- Associated Press - Monday, September 21, 2015

INDIANAPOLIS (AP) - There is no room to compromise when it comes to enshrining civil rights for lesbian, gay, bisexual and transgendered people into Indiana law, the former CEO of Angie’s List said Monday.

“There are 19 other states that have done this without horrible things happening to them,” Bill Oesterle said at a news conference. “There is not room to compromise on civil rights.”

Last week, Oesterle joined a growing list of groups that are trying ratchet up pressure on lawmakers by forming Tech for Equality, a coalition of about 30 tech companies - including Angie’s List, Salesforce and Collina Ventures - that will push for legislation at both the municipal and state levels.

The companies say their ability to recruit top talent is hurt by the lack of LGBT rights in the state, a culture war that began in the spring over the religious objections law and is likely to resurface in the next legislative session. It isn’t clear what kinds of potential civil rights protections could be acceptable to Gov. Mike Pence and the Republican-dominated Legislature.

A major player in business and political circles, Oesterle announced in April he was stepping down as leader of Angie’s List to become more involved in state politics and help repair the damage from the religious objections law.

He said Monday that a proposal banning housing or job discrimination would not be acceptable to him unless it also included protection from being denied service at private businesses.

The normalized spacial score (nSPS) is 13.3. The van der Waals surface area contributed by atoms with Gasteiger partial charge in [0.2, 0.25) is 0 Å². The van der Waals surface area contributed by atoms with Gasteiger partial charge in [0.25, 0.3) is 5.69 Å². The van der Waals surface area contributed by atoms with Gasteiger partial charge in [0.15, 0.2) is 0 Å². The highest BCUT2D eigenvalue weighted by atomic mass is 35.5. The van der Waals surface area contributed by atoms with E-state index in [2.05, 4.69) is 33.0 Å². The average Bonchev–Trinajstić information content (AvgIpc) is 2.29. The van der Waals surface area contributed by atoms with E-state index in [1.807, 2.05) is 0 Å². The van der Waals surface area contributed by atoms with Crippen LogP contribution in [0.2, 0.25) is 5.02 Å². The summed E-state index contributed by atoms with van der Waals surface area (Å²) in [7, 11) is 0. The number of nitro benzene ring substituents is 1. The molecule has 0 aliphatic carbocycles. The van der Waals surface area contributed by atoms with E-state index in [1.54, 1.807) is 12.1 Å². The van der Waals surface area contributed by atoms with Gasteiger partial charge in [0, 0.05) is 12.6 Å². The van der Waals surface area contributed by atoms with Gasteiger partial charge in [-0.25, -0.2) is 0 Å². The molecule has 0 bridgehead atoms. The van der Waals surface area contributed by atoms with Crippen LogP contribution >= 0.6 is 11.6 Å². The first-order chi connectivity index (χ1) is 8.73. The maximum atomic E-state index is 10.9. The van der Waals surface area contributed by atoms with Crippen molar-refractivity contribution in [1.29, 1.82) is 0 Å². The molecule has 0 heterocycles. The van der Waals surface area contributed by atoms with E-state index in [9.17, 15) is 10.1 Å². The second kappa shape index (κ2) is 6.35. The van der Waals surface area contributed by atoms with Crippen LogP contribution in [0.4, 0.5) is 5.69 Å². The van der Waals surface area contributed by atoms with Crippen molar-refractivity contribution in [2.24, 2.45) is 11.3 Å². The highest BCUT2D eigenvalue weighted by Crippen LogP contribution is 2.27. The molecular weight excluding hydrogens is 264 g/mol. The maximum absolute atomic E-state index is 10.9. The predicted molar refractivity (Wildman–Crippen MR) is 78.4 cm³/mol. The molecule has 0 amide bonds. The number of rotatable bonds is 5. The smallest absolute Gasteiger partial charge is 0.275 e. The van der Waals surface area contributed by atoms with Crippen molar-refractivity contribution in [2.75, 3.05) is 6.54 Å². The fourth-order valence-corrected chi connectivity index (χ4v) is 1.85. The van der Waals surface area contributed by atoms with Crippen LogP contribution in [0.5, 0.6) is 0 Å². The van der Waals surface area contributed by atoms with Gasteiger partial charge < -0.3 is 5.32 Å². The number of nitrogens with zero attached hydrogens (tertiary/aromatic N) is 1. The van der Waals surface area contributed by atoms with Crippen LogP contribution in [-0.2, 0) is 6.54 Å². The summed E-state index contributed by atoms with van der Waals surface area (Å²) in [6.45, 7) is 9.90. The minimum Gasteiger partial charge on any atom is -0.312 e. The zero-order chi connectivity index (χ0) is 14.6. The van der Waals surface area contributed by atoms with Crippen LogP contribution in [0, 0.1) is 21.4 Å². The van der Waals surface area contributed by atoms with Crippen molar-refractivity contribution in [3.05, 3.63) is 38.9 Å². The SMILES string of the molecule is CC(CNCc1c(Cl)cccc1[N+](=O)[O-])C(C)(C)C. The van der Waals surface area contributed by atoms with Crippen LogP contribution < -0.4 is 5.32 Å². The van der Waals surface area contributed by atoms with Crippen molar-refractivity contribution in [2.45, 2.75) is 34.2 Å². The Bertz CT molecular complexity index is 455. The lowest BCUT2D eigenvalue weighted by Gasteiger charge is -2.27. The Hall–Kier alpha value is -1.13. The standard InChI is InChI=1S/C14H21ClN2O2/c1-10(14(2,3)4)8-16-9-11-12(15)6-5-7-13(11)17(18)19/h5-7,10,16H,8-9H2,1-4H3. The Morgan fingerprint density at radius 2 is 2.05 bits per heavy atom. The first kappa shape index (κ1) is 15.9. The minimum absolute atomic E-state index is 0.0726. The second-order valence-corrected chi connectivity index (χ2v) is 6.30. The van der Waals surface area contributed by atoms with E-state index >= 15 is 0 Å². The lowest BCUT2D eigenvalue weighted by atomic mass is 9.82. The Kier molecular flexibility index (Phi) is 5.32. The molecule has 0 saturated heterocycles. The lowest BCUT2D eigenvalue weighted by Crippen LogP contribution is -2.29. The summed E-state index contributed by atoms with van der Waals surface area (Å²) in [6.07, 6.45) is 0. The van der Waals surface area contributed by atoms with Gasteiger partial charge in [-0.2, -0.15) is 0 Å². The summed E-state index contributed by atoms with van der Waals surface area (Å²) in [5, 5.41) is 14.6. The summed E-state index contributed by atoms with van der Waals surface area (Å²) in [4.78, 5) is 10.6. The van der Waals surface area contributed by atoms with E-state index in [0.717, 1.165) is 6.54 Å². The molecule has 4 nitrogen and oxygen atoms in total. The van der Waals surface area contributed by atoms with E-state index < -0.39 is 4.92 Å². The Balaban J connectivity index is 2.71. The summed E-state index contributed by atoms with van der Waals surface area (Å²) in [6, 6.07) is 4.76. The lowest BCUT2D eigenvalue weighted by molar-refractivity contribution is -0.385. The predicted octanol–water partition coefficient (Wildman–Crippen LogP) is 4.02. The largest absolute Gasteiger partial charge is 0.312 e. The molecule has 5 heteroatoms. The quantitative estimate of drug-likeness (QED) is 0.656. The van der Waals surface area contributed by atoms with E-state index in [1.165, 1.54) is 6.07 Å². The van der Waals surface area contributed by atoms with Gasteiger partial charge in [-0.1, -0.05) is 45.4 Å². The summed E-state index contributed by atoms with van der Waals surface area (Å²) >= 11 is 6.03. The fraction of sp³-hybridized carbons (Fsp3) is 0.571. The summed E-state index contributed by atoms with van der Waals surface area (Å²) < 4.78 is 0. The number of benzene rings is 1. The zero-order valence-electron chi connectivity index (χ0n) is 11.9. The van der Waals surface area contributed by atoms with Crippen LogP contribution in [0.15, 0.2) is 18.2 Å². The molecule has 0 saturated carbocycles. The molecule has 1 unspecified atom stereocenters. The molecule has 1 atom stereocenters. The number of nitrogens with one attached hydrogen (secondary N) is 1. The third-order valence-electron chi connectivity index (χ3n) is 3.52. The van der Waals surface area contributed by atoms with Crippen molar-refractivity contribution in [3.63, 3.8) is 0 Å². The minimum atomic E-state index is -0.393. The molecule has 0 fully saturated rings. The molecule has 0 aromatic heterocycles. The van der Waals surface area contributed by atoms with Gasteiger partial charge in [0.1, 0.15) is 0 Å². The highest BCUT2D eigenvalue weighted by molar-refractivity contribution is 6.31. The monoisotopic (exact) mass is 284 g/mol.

“If you are going to serve the public, you need to serve the public,” said Oesterle, a Republican. “We wouldn’t tolerate an exclusion for religion or race. It would be unthinkable to us.”

The governor is standing by the same statement that he has repeatedly issued, Pence spokeswoman Kara Brooks said in an email.

“The Governor is listening to people on all sides of the issue in order to determine how best to move forward,” she said.

Republican leaders in the House and Senate have repeatedly avoided commenting on the issue and could not be reached Monday evening. The directors for two conservative groups who backed the religious objections law, the American Family Association of Indiana and Advance America, did not respond to requests for comment.

Tech for Equality is one of the latest groups to emerge following the uproar over Indiana’s religious objections law. Opponents said the law would sanction discrimination against the LGBT community, while social conservatives said it was needed to protect those with sincerely held religious beliefs about marriage, such as wedding planners, photographers and bakers who may object to working with gay couples.

Indiana has no statewide discrimination protections for gays and lesbians, though a growing list of cities, including Indianapolis, have passed local laws.

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